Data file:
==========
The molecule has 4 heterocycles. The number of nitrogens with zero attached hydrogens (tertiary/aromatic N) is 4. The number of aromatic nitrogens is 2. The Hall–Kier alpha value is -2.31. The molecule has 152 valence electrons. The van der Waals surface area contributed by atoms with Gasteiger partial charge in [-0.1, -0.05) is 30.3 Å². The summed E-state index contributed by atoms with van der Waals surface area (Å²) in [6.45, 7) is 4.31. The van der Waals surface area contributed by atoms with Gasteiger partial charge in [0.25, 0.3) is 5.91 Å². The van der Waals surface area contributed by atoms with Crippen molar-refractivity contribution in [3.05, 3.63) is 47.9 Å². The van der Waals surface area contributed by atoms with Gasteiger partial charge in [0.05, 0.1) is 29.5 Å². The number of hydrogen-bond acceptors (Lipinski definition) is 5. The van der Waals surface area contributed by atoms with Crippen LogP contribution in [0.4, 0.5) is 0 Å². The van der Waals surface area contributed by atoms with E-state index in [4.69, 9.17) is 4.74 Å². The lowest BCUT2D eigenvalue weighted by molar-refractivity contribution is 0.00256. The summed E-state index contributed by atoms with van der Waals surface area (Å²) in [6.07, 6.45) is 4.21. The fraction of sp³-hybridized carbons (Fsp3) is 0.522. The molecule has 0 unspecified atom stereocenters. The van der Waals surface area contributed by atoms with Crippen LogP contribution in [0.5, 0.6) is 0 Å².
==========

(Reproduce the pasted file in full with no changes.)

The molecule has 4 heterocycles. The number of nitrogens with zero attached hydrogens (tertiary/aromatic N) is 4. The number of aromatic nitrogens is 2. The Hall–Kier alpha value is -2.31. The molecule has 152 valence electrons. The van der Waals surface area contributed by atoms with Gasteiger partial charge in [-0.1, -0.05) is 30.3 Å². The summed E-state index contributed by atoms with van der Waals surface area (Å²) in [6.45, 7) is 4.31. The van der Waals surface area contributed by atoms with Gasteiger partial charge in [0.25, 0.3) is 5.91 Å². The van der Waals surface area contributed by atoms with Crippen molar-refractivity contribution in [3.05, 3.63) is 47.9 Å². The van der Waals surface area contributed by atoms with Gasteiger partial charge in [0.05, 0.1) is 29.5 Å². The number of hydrogen-bond acceptors (Lipinski definition) is 5. The van der Waals surface area contributed by atoms with Crippen LogP contribution in [0.4, 0.5) is 0 Å². The van der Waals surface area contributed by atoms with E-state index in [4.69, 9.17) is 4.74 Å². The lowest BCUT2D eigenvalue weighted by molar-refractivity contribution is 0.00256. The summed E-state index contributed by atoms with van der Waals surface area (Å²) in [6.07, 6.45) is 4.21. The fraction of sp³-hybridized carbons (Fsp3) is 0.522. The molecule has 0 unspecified atom stereocenters. The van der Waals surface area contributed by atoms with Crippen LogP contribution in [0.5, 0.6) is 0 Å².